Landstar Reports Revenue and Earnings Decline for Q1

Results Top Expectations and Compare Favorably With Pre-Pandemic Levels
Landstar truck

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Landstar System Inc. experienced a year-over-year decline in revenue and earnings during the first quarter of 2023, the company reported April 26.

The Jacksonville, Fla.-based company posted net income of $78.2 million, or $2.17 per diluted share, for the three months ending March 31. That compared with $124.8 million, or $3.34, the previous year. Total revenue decreased by 27.1% to $1.44 billion from $1.97 million.

“Given the current freight environment with soft demand and readily available truck capacity, Landstar performed relatively well in the 2023 first quarter,” CEO Jim Gattoni said during an April 27 conference call with investors. “Heading into the 2023 first quarter, demand for truck transportation services was somewhat soft. In addition, Landstar was faced with probably the most challenging quarterly financial comparison in its history.” Gattoni was referring to Q1 2022, when Landstar reported the best quarterly financial performance in its history after revenue soared 53% over the year-ago period.

“In contrast, the freight environment was dramatically different in the 2023 first quarter,” he said. “Looking back at the 2022 first quarter, consumer demand was very strong and supply chain disruption was at its peak. Those conditions resulted in a lack of available truck capacity, driving truck transportation pricing to all-time highs.”

Broadly, Gattoni noted that past trends have been less useful in recent years due to the impact of the coronavirus pandemic, but he now expects truck revenue per load and sequential truckload volume trends to move closer to historic pre-pandemic patterns heading into May. He said number of loads hauled via truck through the first several weeks of the second quarter has sequentially trended a bit below these historical patterns.

Jim Gattoni


“Following the 2022 first quarter, the demand began to soften and supply chain bottlenecks began to clear,” Gattoni said. “Beginning the summer of ‘22 and carrying through today, we are clearly in a different freight environment. Truck capacity is more readily available with market conditions currently favoring the shipper.”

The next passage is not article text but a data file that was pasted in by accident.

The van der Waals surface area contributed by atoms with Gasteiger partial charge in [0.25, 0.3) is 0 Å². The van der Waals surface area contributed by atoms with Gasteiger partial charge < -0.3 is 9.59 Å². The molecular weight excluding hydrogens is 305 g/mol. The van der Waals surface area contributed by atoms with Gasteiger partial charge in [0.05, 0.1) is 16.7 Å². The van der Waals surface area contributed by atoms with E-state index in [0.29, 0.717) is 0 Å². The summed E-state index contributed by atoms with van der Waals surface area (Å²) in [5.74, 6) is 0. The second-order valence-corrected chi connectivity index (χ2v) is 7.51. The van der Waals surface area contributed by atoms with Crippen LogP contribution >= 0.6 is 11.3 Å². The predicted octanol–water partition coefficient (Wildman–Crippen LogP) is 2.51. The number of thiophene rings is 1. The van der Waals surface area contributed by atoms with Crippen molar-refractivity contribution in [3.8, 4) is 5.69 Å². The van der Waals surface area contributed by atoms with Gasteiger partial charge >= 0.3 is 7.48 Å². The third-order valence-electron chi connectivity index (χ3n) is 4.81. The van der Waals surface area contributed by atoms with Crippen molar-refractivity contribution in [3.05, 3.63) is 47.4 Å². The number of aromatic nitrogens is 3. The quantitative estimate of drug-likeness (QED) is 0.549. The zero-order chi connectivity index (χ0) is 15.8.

Landstar’s Q1 2023 results topped expectations by investment analysts on Wall Street, which had been looking for $2.07 per share and quarterly revenue of $1.41 billion, according to Zacks Consensus Estimate.

Landstar said during the quarter, truck transportation revenue hauled by independent business capacity owners (BCO) and truck brokerage carriers decreased 24.4% to $1.32 billion from $1.75 billion during the same time last year. The segment includes truckload operations such as van equipment as well as unsided/platform equipment. It also includes less-than-truckload and other truck transportation operations.

Specifically, it said van equipment revenue decreased 30.1% to $755.1 million from $1.08 billion, while unsided/platform equipment revenue decreased 7.6% to $377.6 million from $408.8 million. Other truck transportation revenue decreased 29.9% to $159.5 million from $227.6 million.


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“One metric we follow is revenue per mile on loads hauled by BCO trucks, which tends to be a more pure indicator of pricing as data excludes fuel surcharges,” Gattoni said. “Revenue per mile on van equipment hauled by BCOs in the 2023 first quarter was 26% below the 2022 first quarter. In contrast, revenue per mile on unsided platform equipment hauled by BCOs in the 2023 first quarter was only 6% below the 2022 first quarter.”

Gattoni said the perseverance of unsided/platform revenue relative to the other two categories is generally correlated to consumer demand, but also noted that spot market pricing pressures and heightened capacity during the quarter also affected revenue.

Here again, he referenced a return to pre-pandemic trends.

“It should also be noted that although the market has softened significantly from a year ago, Landstar revenue per mile on BCO van and unsided platform equipment both remain above the pre-pandemic 2020 first quarter by approximately 30%,” Gattoni said. “I believe the rates will remain higher than pre-pandemic levels given the significant amount of additional cost pressure to operate a truck today as compared to three years ago.”

The company’s rail intermodal segment saw Q1 revenue decrease 39.9% to $25.7 million from $42.7 million during the prior year quarter. The number of loads hauled by this segment decreased 38.6% to 7,760 from 12,630. Revenue per load decreased 2.2% to $3,306 from $3,380.

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The ocean and air cargo carriers segment saw Q1 revenue decrease 59.8% to $61.1 million from $152.1 million last year. The number of loads hauled by the segment decreased 27% to 8,440 from 11,560, while revenue per load decreased 45% to 7,239 from 13,154.

Landstar ranks No. 6 on the Transport Topics Top 100 list of the largest for-hire carriers in North America and No. 19 on the TT Top 100 list of the largest logistics companies.